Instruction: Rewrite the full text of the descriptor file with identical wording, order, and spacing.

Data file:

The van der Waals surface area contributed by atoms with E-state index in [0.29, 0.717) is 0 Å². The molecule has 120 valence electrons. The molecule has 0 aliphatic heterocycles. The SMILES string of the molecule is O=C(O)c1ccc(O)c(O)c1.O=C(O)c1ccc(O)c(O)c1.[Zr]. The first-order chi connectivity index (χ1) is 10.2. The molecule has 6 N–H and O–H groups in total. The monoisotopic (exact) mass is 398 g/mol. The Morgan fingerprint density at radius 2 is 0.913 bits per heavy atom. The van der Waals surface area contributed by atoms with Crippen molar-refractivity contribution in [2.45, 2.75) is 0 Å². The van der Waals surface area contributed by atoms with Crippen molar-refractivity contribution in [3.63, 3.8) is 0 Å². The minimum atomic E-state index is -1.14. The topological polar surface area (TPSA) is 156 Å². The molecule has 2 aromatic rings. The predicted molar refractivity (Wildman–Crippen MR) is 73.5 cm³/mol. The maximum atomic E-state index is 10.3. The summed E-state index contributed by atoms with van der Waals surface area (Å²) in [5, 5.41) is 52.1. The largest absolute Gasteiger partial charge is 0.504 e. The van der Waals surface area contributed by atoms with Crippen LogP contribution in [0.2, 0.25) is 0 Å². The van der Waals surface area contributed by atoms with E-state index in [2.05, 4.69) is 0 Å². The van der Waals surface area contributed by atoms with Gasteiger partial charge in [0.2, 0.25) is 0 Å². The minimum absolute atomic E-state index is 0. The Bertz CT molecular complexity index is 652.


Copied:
The van der Waals surface area contributed by atoms with E-state index in [0.29, 0.717) is 0 Å². The molecule has 120 valence electrons. The molecule has 0 aliphatic heterocycles. The SMILES string of the molecule is O=C(O)c1ccc(O)c(O)c1.O=C(O)c1ccc(O)c(O)c1.[Zr]. The first-order chi connectivity index (χ1) is 10.2. The molecule has 6 N–H and O–H groups in total. The monoisotopic (exact) mass is 398 g/mol. The Morgan fingerprint density at radius 2 is 0.913 bits per heavy atom. The van der Waals surface area contributed by atoms with Crippen molar-refractivity contribution in [2.45, 2.75) is 0 Å². The van der Waals surface area contributed by atoms with Crippen molar-refractivity contribution in [3.63, 3.8) is 0 Å². The minimum atomic E-state index is -1.14. The topological polar surface area (TPSA) is 156 Å². The molecule has 2 aromatic rings. The predicted molar refractivity (Wildman–Crippen MR) is 73.5 cm³/mol. The maximum atomic E-state index is 10.3. The summed E-state index contributed by atoms with van der Waals surface area (Å²) in [5, 5.41) is 52.1. The largest absolute Gasteiger partial charge is 0.504 e. The van der Waals surface area contributed by atoms with Crippen LogP contribution in [0.2, 0.25) is 0 Å². The van der Waals surface area contributed by atoms with E-state index in [2.05, 4.69) is 0 Å². The van der Waals surface area contributed by atoms with Gasteiger partial charge in [0.2, 0.25) is 0 Å². The minimum absolute atomic E-state index is 0. The Bertz CT molecular complexity index is 652.